How much to borrow?

The Loan to Value table indicates the maximum loan amount you can borrow. This may be more than what you should borrow.

An important part of the Spry consultation process is working with you to establish what your financial circumstances are and whether it is suitable or not to borrow the amount you are thinking of applying for.

Because the loan balance will grow over time, the golden rule is that you should only borrow the amount required right now to meet your financial needs, and for which a Lifetime Loan is a suitable way to fund the financial needs.

If you borrow less than the maximum allowable amount there is no guarantee that you will be able to borrow further amounts at a future date. A new loan application would be required.

However, if you borrow more than you need right now you will pay interest on money that you do not immediately need. You should not borrow more than you actually need.

Depositing the funds from a Lifetime Loan into a bank account will not generate sufficient funds to repay the Lifetime Loan and will therefore cost you money over time. This is not a recommended use of the proceeds of a Lifetime Loan and should only be considered if you have a requirement to have a cash fund available to you at all times, e.g. for emergencies or for peace of mind, and if you are fully aware of and willing to accept the cost implications involved.

 

Impact on your equity

The equity in your home is the difference between what it is worth and the size of any debt you have secured against it.

After you take out a Lifetime Loan, your future equity depends on what your home will be worth in the future compared to what the loan balance will have grown to. With the interest rate fixed for life you know for certain what that the loan balance will be at any future point but there is no certainty about future house prices.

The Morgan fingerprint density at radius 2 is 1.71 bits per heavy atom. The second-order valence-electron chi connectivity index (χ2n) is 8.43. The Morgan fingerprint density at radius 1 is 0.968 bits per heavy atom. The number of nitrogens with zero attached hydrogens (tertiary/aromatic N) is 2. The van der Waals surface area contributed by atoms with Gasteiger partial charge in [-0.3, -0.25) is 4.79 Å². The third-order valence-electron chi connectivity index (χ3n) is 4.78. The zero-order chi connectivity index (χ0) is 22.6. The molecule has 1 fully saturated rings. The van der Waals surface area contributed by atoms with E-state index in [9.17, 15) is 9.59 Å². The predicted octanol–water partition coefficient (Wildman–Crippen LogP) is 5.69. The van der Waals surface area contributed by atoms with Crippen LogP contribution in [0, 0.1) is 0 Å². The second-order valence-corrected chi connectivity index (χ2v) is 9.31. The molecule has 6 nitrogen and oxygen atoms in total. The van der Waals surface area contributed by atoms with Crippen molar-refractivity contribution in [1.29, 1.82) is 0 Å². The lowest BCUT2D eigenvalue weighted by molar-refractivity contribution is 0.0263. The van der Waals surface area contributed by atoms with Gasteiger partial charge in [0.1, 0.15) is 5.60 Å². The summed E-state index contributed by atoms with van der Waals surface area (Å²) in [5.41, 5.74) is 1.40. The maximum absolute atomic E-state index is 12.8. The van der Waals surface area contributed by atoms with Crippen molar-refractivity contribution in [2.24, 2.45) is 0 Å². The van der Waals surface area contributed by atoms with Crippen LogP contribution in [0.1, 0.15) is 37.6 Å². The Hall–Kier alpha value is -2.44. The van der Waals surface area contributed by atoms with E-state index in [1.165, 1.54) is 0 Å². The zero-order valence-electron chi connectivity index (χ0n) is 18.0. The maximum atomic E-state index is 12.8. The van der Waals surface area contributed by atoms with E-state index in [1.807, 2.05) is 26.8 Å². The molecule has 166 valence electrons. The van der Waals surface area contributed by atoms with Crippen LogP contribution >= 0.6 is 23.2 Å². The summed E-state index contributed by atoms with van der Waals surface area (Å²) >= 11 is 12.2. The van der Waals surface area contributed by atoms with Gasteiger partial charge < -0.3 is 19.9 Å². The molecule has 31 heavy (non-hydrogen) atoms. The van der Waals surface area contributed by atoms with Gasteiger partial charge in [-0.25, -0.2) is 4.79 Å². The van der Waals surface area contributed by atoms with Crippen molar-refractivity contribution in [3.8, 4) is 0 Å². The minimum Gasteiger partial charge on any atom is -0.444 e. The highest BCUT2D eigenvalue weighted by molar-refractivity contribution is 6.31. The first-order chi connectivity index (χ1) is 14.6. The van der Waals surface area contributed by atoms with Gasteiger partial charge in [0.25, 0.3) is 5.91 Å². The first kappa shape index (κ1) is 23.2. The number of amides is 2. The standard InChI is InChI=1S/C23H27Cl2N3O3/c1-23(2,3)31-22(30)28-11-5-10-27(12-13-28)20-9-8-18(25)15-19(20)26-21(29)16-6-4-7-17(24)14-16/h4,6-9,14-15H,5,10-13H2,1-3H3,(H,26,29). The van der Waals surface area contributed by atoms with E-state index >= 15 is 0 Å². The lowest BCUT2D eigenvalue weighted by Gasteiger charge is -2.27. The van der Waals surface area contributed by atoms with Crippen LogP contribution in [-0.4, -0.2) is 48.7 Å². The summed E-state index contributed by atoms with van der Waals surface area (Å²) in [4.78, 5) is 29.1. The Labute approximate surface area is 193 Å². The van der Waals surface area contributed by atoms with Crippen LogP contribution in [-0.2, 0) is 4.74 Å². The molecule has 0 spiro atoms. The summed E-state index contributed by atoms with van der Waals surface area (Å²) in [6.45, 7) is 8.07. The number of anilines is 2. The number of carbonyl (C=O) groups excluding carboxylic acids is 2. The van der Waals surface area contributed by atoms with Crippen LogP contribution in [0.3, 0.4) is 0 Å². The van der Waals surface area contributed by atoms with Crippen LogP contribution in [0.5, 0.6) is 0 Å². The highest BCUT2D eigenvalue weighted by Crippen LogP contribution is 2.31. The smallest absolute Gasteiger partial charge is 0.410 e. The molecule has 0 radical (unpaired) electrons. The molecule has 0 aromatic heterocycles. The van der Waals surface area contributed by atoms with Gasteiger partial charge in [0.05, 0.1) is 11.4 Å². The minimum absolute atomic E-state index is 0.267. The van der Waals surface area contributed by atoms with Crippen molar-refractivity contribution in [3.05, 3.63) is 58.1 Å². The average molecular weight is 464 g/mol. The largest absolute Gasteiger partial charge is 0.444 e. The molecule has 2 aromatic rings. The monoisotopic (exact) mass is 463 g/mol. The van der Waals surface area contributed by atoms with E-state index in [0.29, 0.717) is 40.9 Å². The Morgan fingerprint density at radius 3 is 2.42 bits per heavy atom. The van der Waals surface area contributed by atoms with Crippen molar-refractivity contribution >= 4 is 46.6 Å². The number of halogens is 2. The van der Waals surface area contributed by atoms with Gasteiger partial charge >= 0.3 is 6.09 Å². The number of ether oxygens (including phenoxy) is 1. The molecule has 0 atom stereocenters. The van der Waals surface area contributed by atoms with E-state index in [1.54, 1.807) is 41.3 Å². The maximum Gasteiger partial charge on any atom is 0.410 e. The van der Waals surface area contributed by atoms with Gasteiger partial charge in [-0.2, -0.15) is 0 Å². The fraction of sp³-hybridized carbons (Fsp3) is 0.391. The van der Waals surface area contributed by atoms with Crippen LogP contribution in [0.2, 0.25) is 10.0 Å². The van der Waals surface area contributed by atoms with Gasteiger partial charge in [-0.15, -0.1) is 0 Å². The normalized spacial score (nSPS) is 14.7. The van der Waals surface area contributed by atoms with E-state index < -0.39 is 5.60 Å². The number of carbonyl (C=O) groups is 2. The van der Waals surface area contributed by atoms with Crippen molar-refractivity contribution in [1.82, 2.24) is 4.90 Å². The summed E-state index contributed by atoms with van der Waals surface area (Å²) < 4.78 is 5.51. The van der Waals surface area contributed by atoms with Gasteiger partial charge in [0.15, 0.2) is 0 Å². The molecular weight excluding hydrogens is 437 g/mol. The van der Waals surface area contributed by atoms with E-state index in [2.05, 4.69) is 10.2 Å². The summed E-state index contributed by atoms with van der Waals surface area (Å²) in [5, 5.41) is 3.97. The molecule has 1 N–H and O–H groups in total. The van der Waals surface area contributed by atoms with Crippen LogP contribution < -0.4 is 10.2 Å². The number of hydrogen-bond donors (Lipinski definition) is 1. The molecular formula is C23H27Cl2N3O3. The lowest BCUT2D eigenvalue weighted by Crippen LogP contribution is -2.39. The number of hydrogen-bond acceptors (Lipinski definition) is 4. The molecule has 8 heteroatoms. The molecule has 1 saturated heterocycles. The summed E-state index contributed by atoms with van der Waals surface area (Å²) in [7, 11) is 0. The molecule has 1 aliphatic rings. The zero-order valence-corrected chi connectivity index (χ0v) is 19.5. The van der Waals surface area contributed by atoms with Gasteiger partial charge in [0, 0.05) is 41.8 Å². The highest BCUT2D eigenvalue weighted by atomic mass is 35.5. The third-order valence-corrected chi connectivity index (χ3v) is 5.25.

Taking out a Lifetime Loan may affect your ability to fund future needs including emergencies and future nursing home care. You are borrowing money and incurring interest when you take out a Lifetime Loan. As the balance on a Lifetime Loan increases over time, this may reduce the amount of equity value you have in your house in the future, meaning you may have a reduced amount to fund future needs and emergencies.

In relation to funding future nursing home care, the current Nursing Home Support Scheme Act (“Fair Deal Scheme”) involves a financial assessment and a related contribution from the care recipient to the cost of nursing home care. Part of this contribution arises from the value of a care recipient’s private residence and can be funded by way of a Nursing Home Loan. Currently the Health Service Executive (“HSE”) allows care recipients who have an existing mortgage (including those with a Lifetime Loan) take out a Nursing Home Loan. There is no guarantee that, in the future, the HSE will continue to allow care recipients with an existing mortgage to (including those with a Lifetime Loan) to take out a Nursing Home Loan.